Longabaugh and Winding Road for LCV Official
Mark Longabaugh knows a thing or two about winning — and losing — elections.
In the galaxy of interest group political directors, Longabaugh is the rarest of stars: a former candidate for political office himself.
In 1995, Longabaugh lost an election for the city council in Cincinnati, his hometown. A year later, he was the unsuccessful Democratic challenger to Rep. Steve Chabot (R-Ohio), spending $544,000 and winning 43 percent of the vote.
Organized labor went to the mat for Longabaugh in 1996. But other activist groups were less involved than he wanted them to be. Longabaugh remembers thinking wistfully at the time, “If we ever got the green army involved in politics …”
Now, as the political director for the League of Conservation Voters, Longabaugh has a chance to turn that lament on its head. He has mobilized a green army for the electoral war, and so far he has won three battles impressively.
While endorsing a slew of incumbents and challengers this year, LCV, the political arm of the environmental movement, has decided to limit the number of races to which it devotes significant time and money.
“We have to have a concentration of firepower and not scatter our resources,” Longabaugh said. “To have an impact on the Hill, you have to be able to win your races.”
Other than presidential nominee John Kerry, the candidates the LCV has helped most extensively so far this cycle are Illinois state Sen. Barack Obama (D), who is all but certain to be the next Senator from the Land of Lincoln; new-Rep. Ben Chandler (D-Ky.), the former state attorney general who won a special election in February; and former Michigan state Sen. Joe Schwarz (R), who is heavily favored to replace retiring Rep. Nick Smith (R).
For starters, not a bad record at all for the league — or for Longabaugh, who, among other things, is a talent scout for the board of LCV’s political action committee, which ultimately decides where to direct its money.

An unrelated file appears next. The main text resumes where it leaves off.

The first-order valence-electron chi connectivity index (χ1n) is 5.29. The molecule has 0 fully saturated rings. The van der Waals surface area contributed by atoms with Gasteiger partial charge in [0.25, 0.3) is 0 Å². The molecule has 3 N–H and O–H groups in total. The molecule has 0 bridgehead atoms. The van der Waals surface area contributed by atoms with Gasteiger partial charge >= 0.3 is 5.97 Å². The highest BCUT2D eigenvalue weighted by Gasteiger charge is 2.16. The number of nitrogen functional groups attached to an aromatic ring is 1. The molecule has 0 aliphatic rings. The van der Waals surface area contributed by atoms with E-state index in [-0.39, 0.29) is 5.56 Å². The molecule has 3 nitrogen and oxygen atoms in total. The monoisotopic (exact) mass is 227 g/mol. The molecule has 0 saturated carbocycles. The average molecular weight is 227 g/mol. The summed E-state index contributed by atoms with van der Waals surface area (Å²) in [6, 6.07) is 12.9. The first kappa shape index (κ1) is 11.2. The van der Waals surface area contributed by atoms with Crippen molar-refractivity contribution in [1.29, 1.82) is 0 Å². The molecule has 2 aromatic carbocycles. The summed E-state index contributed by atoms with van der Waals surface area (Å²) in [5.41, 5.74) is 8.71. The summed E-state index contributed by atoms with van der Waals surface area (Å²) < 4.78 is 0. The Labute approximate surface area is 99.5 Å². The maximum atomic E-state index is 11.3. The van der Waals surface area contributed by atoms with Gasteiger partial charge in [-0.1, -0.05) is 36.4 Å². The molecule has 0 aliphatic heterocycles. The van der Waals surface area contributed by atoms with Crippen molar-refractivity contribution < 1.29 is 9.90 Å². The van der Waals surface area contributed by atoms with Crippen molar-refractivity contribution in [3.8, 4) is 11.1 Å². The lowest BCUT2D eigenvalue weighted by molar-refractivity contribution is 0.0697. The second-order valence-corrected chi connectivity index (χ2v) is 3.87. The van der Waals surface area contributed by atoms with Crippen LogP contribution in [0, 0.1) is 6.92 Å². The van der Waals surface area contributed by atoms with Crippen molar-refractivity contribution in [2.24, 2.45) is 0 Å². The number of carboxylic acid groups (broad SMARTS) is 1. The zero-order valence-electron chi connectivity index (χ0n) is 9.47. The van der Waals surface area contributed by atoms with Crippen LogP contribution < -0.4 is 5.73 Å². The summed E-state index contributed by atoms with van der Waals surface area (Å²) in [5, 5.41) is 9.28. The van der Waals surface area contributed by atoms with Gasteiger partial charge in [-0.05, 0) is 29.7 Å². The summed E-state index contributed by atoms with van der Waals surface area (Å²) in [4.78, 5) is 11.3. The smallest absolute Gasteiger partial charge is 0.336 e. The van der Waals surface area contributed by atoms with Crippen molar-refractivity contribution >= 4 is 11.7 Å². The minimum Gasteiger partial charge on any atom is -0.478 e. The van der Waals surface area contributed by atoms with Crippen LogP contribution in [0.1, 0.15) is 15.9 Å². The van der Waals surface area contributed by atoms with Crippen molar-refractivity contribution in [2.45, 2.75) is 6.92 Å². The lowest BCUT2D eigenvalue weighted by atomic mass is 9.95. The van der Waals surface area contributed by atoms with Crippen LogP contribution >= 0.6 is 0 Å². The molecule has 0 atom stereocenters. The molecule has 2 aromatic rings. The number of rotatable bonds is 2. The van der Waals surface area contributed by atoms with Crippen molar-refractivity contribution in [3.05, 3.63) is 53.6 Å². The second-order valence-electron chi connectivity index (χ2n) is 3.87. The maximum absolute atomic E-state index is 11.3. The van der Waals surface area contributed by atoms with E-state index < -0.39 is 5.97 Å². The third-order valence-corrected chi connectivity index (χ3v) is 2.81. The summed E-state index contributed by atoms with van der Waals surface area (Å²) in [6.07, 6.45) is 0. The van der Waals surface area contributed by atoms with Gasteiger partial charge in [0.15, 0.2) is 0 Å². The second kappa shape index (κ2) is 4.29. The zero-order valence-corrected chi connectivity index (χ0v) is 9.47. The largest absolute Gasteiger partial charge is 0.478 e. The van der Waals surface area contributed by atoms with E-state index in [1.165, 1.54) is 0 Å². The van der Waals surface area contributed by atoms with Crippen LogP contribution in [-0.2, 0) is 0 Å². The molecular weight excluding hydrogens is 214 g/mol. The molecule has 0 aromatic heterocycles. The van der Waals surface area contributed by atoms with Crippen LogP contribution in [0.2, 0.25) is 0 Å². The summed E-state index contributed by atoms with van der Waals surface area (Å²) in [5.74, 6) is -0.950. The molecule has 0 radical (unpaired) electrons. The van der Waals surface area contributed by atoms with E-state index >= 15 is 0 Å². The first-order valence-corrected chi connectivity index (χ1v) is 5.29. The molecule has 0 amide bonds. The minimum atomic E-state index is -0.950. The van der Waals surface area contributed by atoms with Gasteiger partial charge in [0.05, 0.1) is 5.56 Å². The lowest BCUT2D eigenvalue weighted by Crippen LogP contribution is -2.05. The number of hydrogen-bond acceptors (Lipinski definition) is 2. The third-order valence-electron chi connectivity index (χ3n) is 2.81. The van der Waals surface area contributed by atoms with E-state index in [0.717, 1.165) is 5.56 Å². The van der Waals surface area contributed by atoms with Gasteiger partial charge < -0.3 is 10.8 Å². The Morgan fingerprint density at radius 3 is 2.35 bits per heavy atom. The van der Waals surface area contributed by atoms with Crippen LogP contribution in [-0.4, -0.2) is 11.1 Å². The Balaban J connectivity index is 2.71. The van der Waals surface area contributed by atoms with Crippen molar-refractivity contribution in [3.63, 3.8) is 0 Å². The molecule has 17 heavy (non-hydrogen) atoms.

It’s a skill he comes by honestly. For in the years surrounding his time as a politician, Longabaugh was a campaign manager for a slew of candidates around the country, from former President Bill Clinton to Rep. Richard Gephardt (D-Mo.) to ex-Sen. Bill Bradley (D-N.J.), among many others.
Perhaps not surprisingly, it was Longabaugh’s talent as an operative that got him into trouble as a candidate. In one notable exchange during the campaign with Chabot, Longabaugh ran a TV spot attacking Chabot for defending drunken drivers as a lawyer. The spot featured a picture of the yellow pages ad for Chabot’s legal practice.
The Congressman responded with an ad inviting voters to look at the local white pages for the previous 16 years, because they would not, he insisted, find the itinerant Longabaugh in them.
Longabaugh believes that he and the entire environmental movement have learned valuable lessons from previous defeats.
This year, he said, LCV has taken “a more holistic approach” to the campaigns it becomes involved with. In cycles past, the league, like the AFL-CIO, EMILY’s List and similar organizations, simply has raised money for races, handed it to the candidates, and hired consultants to design cookie-cutter ads and mail pieces on the environment.
This time, however, LCV is writing campaign plans for its prime candidates, covering all aspects of the race, going beyond the organization’s bread and butter. And in the Chandler special election and the Schwarz primary campaign, LCV had a major ground game in place, with hundreds of volunteers going door to door, Longabaugh said, “so we could put a real face on who the League of Conservation Voters are.”
And while the environment is naturally a central focus of the LCV push, it is not the only thing the group is emphasizing in its targeted races. In Schwarz’s primary, for example, the league ran ads highlighting his medical background and volunteer work at a community health clinic.
“You have to go with what works,” Longabaugh said.
For the final six weeks of the election, in addition to helping Obama — who doesn’t seem like he needs it — and, of course, Kerry, the LCV plans to come to the aid of Erskine Bowles, the Democratic Senate nominee in North Carolina.
And it is running an unusual “coordinated” campaign in Colorado, splitting its resources among state Attorney General Ken Salazar, the Democratic Senate nominee, and three Democratic House candidates: state Rep. John Salazar, who is running for the seat now held by retiring Rep. Scott McInnis (R); Jefferson County District Attorney Dave Thomas, who is challenging freshman Rep. Bob Beauprez (R); and former state Sen. Stan Matsunaka, who is in a rematch with freshman Rep. Marilyn Musgrave (R).
A canvass is already under way in Colorado’s 7th district to benefit Thomas and Ken Salazar. LCV expects to spend between $1.5 million and $2 million in North Carolina and Colorado alone.
But plans could change, even with less than six weeks to go before Election Day.
“We’re working on being fast-footed enough to move quickly,” Longabaugh said. “This is not a set battlefield. The battlefield is very dynamic.”